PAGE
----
Tongue ties

If you’re a parent of a newborn who is currently in the neonatal intensive care unit (NICU), you’re likely dealing with a lot of stress and uncertainty. The last thing you want to hear is that your baby may have a tongue tie. However, it’s important to understand what this condition is and how it can impact your child’s feeding and overall health.

What is a tongue tie?

A tongue tie, or ankyloglossia, is a condition where the tongue’s movement is restricted due to a short or tight frenulum, the band of tissue that connects the underside of the tongue to the floor of the mouth. This can cause difficulty with breastfeeding or bottle-feeding, speech development, and oral hygiene.

 

How do I know if my baby has a tongue tie?

A tongue tie can be diagnosed by a medical professional, such as a pediatrician, lactation consultant, or an otolaryngologist (ENT). Signs that your baby may have a tongue tie include difficulty latching or staying latched during breastfeeding, poor weight gain, clicking or popping sounds during feeding, fussiness during feeding, and gas or reflux.

 

How is a tongue tie treated?

If your baby has a tongue tie, treatment may be recommended to improve their ability to feed and prevent other potential health issues. The most common treatment for tongue tie is a simple procedure called a frenectomy, which involves cutting the frenulum to release the tongue’s movement.

A frenectomy can be performed with scissors or a laser. In some cases, local anesthesia or sedation may be used to make the procedure more comfortable for the baby.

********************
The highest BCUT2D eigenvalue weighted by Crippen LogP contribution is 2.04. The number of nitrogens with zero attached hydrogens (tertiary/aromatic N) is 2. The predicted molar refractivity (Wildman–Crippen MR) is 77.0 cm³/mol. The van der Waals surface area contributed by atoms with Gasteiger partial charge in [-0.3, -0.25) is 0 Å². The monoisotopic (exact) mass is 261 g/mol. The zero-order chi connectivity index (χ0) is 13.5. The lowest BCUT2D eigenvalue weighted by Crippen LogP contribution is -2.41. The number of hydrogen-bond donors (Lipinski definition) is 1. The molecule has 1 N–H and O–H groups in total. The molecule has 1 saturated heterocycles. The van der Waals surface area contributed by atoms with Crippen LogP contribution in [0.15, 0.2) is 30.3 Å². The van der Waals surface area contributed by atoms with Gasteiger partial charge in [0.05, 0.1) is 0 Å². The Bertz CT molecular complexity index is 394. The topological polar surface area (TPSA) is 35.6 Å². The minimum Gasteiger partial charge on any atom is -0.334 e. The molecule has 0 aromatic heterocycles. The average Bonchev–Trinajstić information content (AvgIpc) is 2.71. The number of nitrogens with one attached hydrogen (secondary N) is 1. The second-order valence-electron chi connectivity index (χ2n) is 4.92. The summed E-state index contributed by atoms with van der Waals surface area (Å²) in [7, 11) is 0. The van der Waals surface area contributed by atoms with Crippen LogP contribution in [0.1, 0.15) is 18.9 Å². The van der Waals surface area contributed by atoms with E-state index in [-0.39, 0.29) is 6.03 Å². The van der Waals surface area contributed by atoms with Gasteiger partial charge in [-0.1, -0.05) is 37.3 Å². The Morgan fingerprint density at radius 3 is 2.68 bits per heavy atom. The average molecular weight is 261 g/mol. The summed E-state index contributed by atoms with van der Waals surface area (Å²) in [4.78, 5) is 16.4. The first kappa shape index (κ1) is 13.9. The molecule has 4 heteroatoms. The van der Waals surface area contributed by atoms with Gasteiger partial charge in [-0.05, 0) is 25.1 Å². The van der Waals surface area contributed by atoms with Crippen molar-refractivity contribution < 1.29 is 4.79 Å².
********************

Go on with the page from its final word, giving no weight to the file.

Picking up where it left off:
After the procedure, your baby may be able to feed more effectively and may experience relief from symptoms such as reflux or gas. However, it’s important to note that the healing process can take a few days, and your baby may experience some discomfort or sensitivity during that time.

 

What can I do to support my baby during the treatment process?

As a parent of a NICU baby, you’re already well-versed in providing excellent care and support for your child. When it comes to tongue tie treatment, there are a few things you can do to make the process as comfortable as possible for your little one:

Advocate for your baby’s needs: Talk to your medical team about any concerns you have regarding your baby’s feeding or behavior. If you feel that a tongue tie may be the issue, don’t be afraid to ask for a consultation with a specialist.

Prepare for the procedure: If your baby needs a frenectomy, your medical team will likely provide you with information on how to prepare for the procedure, such as whether your baby needs to fast beforehand or if there are any medications they should avoid.

Comfort your baby: After the procedure, your baby may be fussy or uncomfortable. You can help soothe them by holding them close, providing skin-to-skin contact, or using a pacifier.

Follow up with your medical team: Your medical team will likely schedule a follow-up appointment to ensure that your baby is healing properly and that their feeding issues are improving. Be sure to attend these appointments and communicate any concerns you may have.

In conclusion, a tongue tie is a common condition that can impact your baby’s ability to feed and their overall health. If you suspect that your baby may have a tongue tie, talk to your medical team about your concerns and the best course of treatment for your child. With proper care and support, your little one can overcome this challenge and thrive!

 

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